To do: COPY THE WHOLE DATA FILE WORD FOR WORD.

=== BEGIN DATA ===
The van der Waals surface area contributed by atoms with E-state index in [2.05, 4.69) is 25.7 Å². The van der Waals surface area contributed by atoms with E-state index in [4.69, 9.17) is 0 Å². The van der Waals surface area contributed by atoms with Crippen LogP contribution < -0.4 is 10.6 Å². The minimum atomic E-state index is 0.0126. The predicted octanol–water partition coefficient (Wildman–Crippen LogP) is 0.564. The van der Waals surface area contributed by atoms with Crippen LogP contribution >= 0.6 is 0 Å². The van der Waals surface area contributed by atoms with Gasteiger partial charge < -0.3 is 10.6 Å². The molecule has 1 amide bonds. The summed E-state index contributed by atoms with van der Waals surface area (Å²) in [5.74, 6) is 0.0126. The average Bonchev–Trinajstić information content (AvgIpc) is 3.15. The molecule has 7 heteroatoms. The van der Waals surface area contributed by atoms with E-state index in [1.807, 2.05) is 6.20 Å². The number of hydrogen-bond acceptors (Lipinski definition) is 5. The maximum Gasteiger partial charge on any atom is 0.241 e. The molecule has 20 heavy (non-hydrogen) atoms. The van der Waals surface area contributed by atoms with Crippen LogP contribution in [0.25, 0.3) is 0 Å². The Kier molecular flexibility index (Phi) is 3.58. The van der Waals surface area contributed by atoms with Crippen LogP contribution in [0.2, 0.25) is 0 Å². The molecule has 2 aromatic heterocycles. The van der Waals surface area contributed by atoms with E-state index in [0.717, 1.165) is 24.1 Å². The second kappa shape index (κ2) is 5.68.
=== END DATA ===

The van der Waals surface area contributed by atoms with E-state index in [2.05, 4.69) is 25.7 Å². The van der Waals surface area contributed by atoms with E-state index in [4.69, 9.17) is 0 Å². The van der Waals surface area contributed by atoms with Crippen LogP contribution < -0.4 is 10.6 Å². The minimum atomic E-state index is 0.0126. The predicted octanol–water partition coefficient (Wildman–Crippen LogP) is 0.564. The van der Waals surface area contributed by atoms with Crippen LogP contribution >= 0.6 is 0 Å². The van der Waals surface area contributed by atoms with Gasteiger partial charge < -0.3 is 10.6 Å². The molecule has 1 amide bonds. The summed E-state index contributed by atoms with van der Waals surface area (Å²) in [5.74, 6) is 0.0126. The average Bonchev–Trinajstić information content (AvgIpc) is 3.15. The molecule has 7 heteroatoms. The van der Waals surface area contributed by atoms with E-state index in [1.807, 2.05) is 6.20 Å². The number of hydrogen-bond acceptors (Lipinski definition) is 5. The maximum Gasteiger partial charge on any atom is 0.241 e. The molecule has 20 heavy (non-hydrogen) atoms. The van der Waals surface area contributed by atoms with Crippen LogP contribution in [0.25, 0.3) is 0 Å². The Kier molecular flexibility index (Phi) is 3.58. The van der Waals surface area contributed by atoms with Crippen LogP contribution in [0.2, 0.25) is 0 Å². The molecule has 2 aromatic heterocycles. The van der Waals surface area contributed by atoms with E-state index in [0.717, 1.165) is 24.1 Å². The second kappa shape index (κ2) is 5.68.